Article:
There’s something satisfying about the best murder mystery books. The crime of murder is inherently terrifying, which makes these stories part horror fiction and part puzzle. You can feel the danger of murder looming in the background while also having the satisfaction of solving the crime in the foreground of the story. The reader knows that in the end, whether or not he or she is caught, the murderer will at least be identified.
Murder mysteries, even the bad ones, are fun. It’s really easy to find a whole lot of badly written murder mystery novels that are still great reads because you’re just dying to find out whodunnit. But finding those that actually stick with you long after reading them, the way any good novel does, can be a bit more complicated. Here are a few of my favorite murder mystery books that I recommend to friends and, in some cases, have read more than once (yes, even though I already know who did it).
This novel is teen boarding school fiction meets murder mystery, which is really the best of both worlds, as far as I’m concerned. A boy is found murdered on the grounds of an all-girl boarding school, and the only lead Detective Stephen Moran has is a note on a bulletin board that says, “I know who killed him.” The novel is half told through the perspective of the detective as he works to solve the crime, and the other half is told months before the murder from the perspective of a teenage girl at the boarding school. All of Tana French’s murder mystery books are filled with richly depicted characters and intriguing storylines; however, this one in particular stands out for its unique setting and perspective.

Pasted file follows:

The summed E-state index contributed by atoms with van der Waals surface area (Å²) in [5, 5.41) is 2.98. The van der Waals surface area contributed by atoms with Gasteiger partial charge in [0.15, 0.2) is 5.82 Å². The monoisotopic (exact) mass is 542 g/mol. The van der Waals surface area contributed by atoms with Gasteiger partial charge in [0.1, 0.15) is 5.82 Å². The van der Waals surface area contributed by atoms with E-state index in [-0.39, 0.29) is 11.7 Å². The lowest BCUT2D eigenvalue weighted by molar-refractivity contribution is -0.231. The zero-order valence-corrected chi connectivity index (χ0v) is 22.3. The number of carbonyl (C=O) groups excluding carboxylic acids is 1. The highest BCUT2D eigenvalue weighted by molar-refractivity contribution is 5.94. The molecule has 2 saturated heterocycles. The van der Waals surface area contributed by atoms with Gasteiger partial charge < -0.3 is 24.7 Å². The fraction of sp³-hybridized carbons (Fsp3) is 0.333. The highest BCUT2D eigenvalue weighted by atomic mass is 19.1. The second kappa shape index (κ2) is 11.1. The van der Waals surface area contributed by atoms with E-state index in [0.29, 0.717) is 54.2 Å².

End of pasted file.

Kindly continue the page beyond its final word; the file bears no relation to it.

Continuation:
2. Six Suspects by Vikas Swarup
I was a big fan of Vikas Swarup’s novel Q&A, which was later adapted into the film Slumdog Millionaire, so when I heard Swarup had written a murder mystery, I already knew I was going to enjoy it. In this novel, investigative journalist Arun Advani tries to get to the bottom of the murder of playboy Vicky Rai, who was killed at his own party. As the title suggests, Advani interrogates six suspects, all very different people with different motives. What the reader gets with this novel is an in-depth exploration of all of the suspects as well as an exploration of contemporary India itself.
3. Bluebird, Bluebird by Attica Locke
Darren Matthews, a black Texas ranger, is called to the small town of Lark to investigate two murders that may or may not be connected. One is the murder of a black lawyer from Chicago and the other is the murder of a local white woman. What follows is an investigation that stirs up race relations in the small town and forces us as readers to take a disturbing look at the reality of racism in our contemporary world. The protagonist Darren Matthews is a character who has complicated feelings surrounding the case for many reasons, which makes him realistic and fascinating.
4. The Cuckoo’s Calling by Robert Galbraith